"My dad worked two jobs and moved us to the suburbs, and just being a black person, I went through a lot of racism and being called names and being bullied every single day," Shepherd tells PEOPLE. "And it was hard. I didn't have any friends."
But there was an upside: She learned to make people laugh, and found strength through the adversity. "I think it made me who I am," she says. "That's why I'm a stand-up comic."
Speaking to PEOPLE on Friday at the opening night of Freckleface Strawberry the Musical, based on Julianne Moore's children's book, Shepherd, 43, said those difficult experiences growing up in Hoffman Estates, outside in Chicago, toughened her up.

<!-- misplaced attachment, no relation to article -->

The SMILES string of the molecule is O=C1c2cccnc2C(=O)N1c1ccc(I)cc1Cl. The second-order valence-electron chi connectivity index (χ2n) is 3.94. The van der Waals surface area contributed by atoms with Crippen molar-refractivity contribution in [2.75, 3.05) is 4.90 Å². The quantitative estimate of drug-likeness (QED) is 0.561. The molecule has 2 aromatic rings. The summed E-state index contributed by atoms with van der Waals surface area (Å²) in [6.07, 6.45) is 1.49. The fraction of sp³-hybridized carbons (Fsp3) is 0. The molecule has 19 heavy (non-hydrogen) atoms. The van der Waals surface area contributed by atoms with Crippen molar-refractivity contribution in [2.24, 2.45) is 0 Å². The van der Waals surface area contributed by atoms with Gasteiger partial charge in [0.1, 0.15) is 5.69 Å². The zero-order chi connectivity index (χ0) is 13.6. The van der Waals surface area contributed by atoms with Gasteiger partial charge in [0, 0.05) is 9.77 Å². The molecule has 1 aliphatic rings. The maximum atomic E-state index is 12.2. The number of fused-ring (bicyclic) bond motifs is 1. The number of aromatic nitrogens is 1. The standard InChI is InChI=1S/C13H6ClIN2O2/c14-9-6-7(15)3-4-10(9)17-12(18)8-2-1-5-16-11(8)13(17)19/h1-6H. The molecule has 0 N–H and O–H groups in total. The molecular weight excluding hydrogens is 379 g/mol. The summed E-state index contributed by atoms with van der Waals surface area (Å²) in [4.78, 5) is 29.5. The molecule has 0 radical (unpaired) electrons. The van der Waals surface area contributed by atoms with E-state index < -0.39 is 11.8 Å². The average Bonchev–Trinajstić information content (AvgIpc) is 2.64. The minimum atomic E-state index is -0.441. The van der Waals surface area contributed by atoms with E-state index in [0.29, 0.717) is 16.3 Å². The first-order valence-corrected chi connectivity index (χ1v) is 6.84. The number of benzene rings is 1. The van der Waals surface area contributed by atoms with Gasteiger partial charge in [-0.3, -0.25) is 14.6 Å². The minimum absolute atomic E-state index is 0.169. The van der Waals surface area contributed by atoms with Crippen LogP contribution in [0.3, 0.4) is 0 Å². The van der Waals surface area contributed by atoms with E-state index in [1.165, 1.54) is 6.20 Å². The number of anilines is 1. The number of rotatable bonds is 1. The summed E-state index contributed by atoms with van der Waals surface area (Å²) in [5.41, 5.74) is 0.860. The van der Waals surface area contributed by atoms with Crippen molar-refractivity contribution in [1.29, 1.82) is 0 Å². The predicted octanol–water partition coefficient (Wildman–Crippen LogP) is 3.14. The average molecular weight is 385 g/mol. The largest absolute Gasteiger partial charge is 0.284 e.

"It was a lot of tears, but my parents told me I would make it through, and I did, and I am where I am, so it made me a little stronger," she said. "They said, 'You make people laugh.' I would make people who bullied me laugh, so that's my defense mechanism."
For more on bullying, see the new issue of PEOPLE on newsstands Friday, and our special week-long series with Anderson Cooper 360, airing on CNN nightly starting Oct. 4, along with a special PEOPLE-CNN-Cartoon Network Town Hall on Fri. Oct. 8 at 10 p.m.